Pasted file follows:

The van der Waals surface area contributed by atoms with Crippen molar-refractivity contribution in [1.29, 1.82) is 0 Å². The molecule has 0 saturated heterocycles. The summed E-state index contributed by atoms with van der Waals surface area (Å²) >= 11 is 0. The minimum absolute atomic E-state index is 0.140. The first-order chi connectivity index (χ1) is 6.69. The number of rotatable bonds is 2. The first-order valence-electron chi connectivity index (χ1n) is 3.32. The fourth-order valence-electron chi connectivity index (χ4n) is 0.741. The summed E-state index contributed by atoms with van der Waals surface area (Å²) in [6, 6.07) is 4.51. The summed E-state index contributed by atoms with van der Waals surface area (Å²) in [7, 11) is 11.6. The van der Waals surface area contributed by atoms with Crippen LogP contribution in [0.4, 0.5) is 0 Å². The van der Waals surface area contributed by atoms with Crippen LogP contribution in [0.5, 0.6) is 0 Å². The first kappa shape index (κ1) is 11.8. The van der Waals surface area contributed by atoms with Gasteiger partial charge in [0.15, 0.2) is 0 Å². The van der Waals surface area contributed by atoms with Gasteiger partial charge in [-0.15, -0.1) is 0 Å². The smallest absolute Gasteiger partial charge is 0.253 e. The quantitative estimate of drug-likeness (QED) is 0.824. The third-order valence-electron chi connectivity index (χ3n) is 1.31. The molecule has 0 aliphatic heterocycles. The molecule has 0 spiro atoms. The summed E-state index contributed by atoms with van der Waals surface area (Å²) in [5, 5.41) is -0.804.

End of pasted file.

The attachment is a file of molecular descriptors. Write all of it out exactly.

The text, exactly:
The van der Waals surface area contributed by atoms with Crippen molar-refractivity contribution in [1.29, 1.82) is 0 Å². The molecule has 0 saturated heterocycles. The summed E-state index contributed by atoms with van der Waals surface area (Å²) >= 11 is 0. The minimum absolute atomic E-state index is 0.140. The first-order chi connectivity index (χ1) is 6.69. The number of rotatable bonds is 2. The first-order valence-electron chi connectivity index (χ1n) is 3.32. The fourth-order valence-electron chi connectivity index (χ4n) is 0.741. The summed E-state index contributed by atoms with van der Waals surface area (Å²) in [6, 6.07) is 4.51. The summed E-state index contributed by atoms with van der Waals surface area (Å²) in [7, 11) is 11.6. The van der Waals surface area contributed by atoms with Crippen LogP contribution in [0.4, 0.5) is 0 Å². The van der Waals surface area contributed by atoms with Crippen LogP contribution in [0.5, 0.6) is 0 Å². The first kappa shape index (κ1) is 11.8. The van der Waals surface area contributed by atoms with Gasteiger partial charge in [0.15, 0.2) is 0 Å². The van der Waals surface area contributed by atoms with Gasteiger partial charge in [-0.15, -0.1) is 0 Å². The smallest absolute Gasteiger partial charge is 0.253 e. The quantitative estimate of drug-likeness (QED) is 0.824. The third-order valence-electron chi connectivity index (χ3n) is 1.31. The molecule has 0 aliphatic heterocycles. The molecule has 0 spiro atoms. The summed E-state index contributed by atoms with van der Waals surface area (Å²) in [5, 5.41) is -0.804.